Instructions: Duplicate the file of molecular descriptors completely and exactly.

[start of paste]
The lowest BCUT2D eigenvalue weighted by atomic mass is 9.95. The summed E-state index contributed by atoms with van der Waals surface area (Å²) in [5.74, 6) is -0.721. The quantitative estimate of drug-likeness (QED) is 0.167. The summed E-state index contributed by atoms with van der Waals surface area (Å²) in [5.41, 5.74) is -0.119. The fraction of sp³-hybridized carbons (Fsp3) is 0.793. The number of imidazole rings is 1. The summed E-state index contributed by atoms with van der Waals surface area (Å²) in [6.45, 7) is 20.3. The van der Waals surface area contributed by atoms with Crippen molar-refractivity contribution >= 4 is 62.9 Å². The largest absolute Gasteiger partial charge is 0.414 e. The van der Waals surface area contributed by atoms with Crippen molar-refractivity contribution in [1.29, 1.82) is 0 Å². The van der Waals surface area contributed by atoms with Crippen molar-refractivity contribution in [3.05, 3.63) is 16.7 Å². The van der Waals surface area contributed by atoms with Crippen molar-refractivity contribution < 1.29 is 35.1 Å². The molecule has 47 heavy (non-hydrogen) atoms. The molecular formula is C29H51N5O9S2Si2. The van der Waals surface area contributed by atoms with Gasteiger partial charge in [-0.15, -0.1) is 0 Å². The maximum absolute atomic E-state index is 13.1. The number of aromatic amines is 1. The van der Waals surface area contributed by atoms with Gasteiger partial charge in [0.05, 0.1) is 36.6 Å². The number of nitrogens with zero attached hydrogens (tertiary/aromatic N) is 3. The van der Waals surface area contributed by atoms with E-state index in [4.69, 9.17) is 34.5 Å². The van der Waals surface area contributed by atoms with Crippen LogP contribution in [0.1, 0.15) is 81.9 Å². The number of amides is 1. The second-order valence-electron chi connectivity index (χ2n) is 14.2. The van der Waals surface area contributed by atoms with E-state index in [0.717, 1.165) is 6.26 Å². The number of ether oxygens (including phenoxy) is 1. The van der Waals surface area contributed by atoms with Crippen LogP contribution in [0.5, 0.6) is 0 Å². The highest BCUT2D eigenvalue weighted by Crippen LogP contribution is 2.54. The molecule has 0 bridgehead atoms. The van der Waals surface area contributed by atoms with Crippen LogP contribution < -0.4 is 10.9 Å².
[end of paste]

The lowest BCUT2D eigenvalue weighted by atomic mass is 9.95. The summed E-state index contributed by atoms with van der Waals surface area (Å²) in [5.74, 6) is -0.721. The quantitative estimate of drug-likeness (QED) is 0.167. The summed E-state index contributed by atoms with van der Waals surface area (Å²) in [5.41, 5.74) is -0.119. The fraction of sp³-hybridized carbons (Fsp3) is 0.793. The number of imidazole rings is 1. The summed E-state index contributed by atoms with van der Waals surface area (Å²) in [6.45, 7) is 20.3. The van der Waals surface area contributed by atoms with Crippen molar-refractivity contribution >= 4 is 62.9 Å². The largest absolute Gasteiger partial charge is 0.414 e. The van der Waals surface area contributed by atoms with Crippen molar-refractivity contribution in [1.29, 1.82) is 0 Å². The van der Waals surface area contributed by atoms with Crippen molar-refractivity contribution in [3.05, 3.63) is 16.7 Å². The van der Waals surface area contributed by atoms with Crippen molar-refractivity contribution < 1.29 is 35.1 Å². The molecule has 47 heavy (non-hydrogen) atoms. The molecular formula is C29H51N5O9S2Si2. The van der Waals surface area contributed by atoms with Gasteiger partial charge in [-0.15, -0.1) is 0 Å². The maximum absolute atomic E-state index is 13.1. The number of aromatic amines is 1. The van der Waals surface area contributed by atoms with Gasteiger partial charge in [0.05, 0.1) is 36.6 Å². The number of nitrogens with zero attached hydrogens (tertiary/aromatic N) is 3. The van der Waals surface area contributed by atoms with E-state index in [4.69, 9.17) is 34.5 Å². The van der Waals surface area contributed by atoms with Crippen LogP contribution in [0.1, 0.15) is 81.9 Å². The number of amides is 1. The second-order valence-electron chi connectivity index (χ2n) is 14.2. The van der Waals surface area contributed by atoms with E-state index in [0.717, 1.165) is 6.26 Å². The number of ether oxygens (including phenoxy) is 1. The van der Waals surface area contributed by atoms with Crippen LogP contribution in [0.5, 0.6) is 0 Å². The highest BCUT2D eigenvalue weighted by Crippen LogP contribution is 2.54. The molecule has 0 bridgehead atoms. The van der Waals surface area contributed by atoms with Crippen LogP contribution < -0.4 is 10.9 Å².